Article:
Jeramey Jannene
Eyes on Milwaukee

Can Mitchell Street Building Be Moved?

Owner doesn't think so, but Historic Commission wants an engineer's opinion

By - Jul 10th, 2023 05:22 pm
515 W. Historic Mitchell St. (center) and 529 W. Historic Mitchell St. (right). Photo by Jeramey Jannene.

515 W. Historic Mitchell St. (center) and 529 W. Historic Mitchell St. (right). Photo by Jeramey Jannene.

The future of a 139-year-old building on Historic Mitchell Street hangs, or more appropriately leans, in the balance.

Funeral home director and former alderman Jim Witkowiak is seeking Historic Preservation Commission approval to reconstruct the building at 515 W. Historic Mitchell St. two lots to the east of his namesake funeral home, 529 W. Historic Mitchell St., in order to create a plaza.

But the commission would like to see Witkowiak literally pick up and move the structure 50 feet to make room for the new plaza, as he promised when securing approval in 2016, rather than save the front facade and build a new rear structure.

Witkowiak and his architect, Luis Barbosa Perches of BMR Design Group, don’t think the two-story building could survive today.

“The building itself is nothing more than a shell,” said Barbosa to the commission on Monday. “If you make any attempts to move it in any direction, I think it will collapse.”

“Structurally, had I not jumped in there a few years ago, that building would have fell over,” said Witkowiak. He said he’s installed 27 hydraulic jacks to support the vacant, 2,800-square-foot building and made other repairs.

The former alderman said he’s struggled to find a contractor that can guarantee the building would survive a move, and favors rebuilding the structure with all new components behind the facade.

But the commission’s regulations don’t support reconstruction, said staffer Tim Askin. He said several structures have been moved on the street in the past and it would be acceptable in this case.

The commissioners want to see a licensed professional’s report before making any decisions.

“I just think a report from a structural engineer would answer a lot of our questions,” said Commissioner Sally Peltz.

“At the end of the day, it’s too bad that it didn’t fall over,” she said.

“I agree,” said Witkowiak.

“Let’s just say it like it is,” said Peltz.

But that didn’t move the commission, including Alderman Robert Bauman, who suggested a wood-frame building should be able to be moved given recent experience with moving houses in the city.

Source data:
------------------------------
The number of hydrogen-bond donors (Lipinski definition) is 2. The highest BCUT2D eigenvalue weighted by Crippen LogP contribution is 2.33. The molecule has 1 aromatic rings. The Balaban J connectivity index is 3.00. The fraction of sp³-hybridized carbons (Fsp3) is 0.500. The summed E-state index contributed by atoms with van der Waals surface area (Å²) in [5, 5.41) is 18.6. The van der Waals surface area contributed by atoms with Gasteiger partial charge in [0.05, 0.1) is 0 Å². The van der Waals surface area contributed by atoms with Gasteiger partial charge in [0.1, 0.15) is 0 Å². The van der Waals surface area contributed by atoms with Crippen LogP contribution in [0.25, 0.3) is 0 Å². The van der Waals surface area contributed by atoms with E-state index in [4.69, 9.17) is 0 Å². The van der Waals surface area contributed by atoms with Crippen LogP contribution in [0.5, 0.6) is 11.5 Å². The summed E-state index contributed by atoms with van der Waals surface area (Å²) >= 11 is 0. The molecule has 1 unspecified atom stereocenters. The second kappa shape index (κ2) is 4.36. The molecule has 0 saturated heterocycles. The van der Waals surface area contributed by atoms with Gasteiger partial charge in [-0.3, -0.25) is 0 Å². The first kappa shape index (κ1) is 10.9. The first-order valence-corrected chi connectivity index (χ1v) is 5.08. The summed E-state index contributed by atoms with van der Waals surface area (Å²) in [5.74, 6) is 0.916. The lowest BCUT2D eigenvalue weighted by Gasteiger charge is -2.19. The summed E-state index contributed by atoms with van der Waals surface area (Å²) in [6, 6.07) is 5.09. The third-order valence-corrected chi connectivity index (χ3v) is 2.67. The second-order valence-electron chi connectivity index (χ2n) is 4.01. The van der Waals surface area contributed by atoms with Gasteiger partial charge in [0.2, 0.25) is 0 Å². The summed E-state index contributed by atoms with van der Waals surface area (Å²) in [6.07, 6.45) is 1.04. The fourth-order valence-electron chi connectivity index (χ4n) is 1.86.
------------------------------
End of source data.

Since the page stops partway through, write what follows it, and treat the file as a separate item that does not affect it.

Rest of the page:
Witkowiak attempted to bargain for approval as the commission debated and debated. “If I move the building, will you let me re-side it with Hardiboard?” asked Witkowiak about a commonly disallowed material. He detailed how he was given approval to use the fiber cement siding product on a nearby building two decades ago, but Askin said it was before his time and he wouldn’t recommend its approval. Wood siding is required by the guidelines. The commission didn’t indicate whether it would consider the offer, returning to the discussion of the engineering report.

“We’re not at the point now… whether we can say yes or no,” said Commissioner Matt Jarosz of the larger discussion.

Jarosz moved to hold the matter, with Witkowiak agreeing to come back with more information.

“I really appreciate the commitment to the street,” said Jarosz. His grandfather started Grand Studio Photography, 539 W. Historic Mitchell St., which continues to operate under different owners to the west of the funeral home.

On the south side of the block, Witkowiak owns all of the properties but the photo studio. If he successfully reconstructs or moves the debated structure, he intends to lease the building to a flower shop that serves the funeral home and St. Stanislaus Church.

The funeral home director initially secured approval in 2016 to move the building and construct a rear addition. Similar to his current proposal, a plaza would have been constructed and a parking lot reconfigured to create an overflow space for visitation and funeral guests that currently block the sidewalk.

Witkowiak said he wasn’t able to move forward on the initial proposal because of timing issues with acquiring and combining vacant lots on the block and securing contractors before the COVID-19 pandemic hit.

Should the commission ultimately reject Witkowiak’s plan, he could appeal the decision to the full Common Council.


2023 Plan

2016 Plan

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Related Legislation: File 230322

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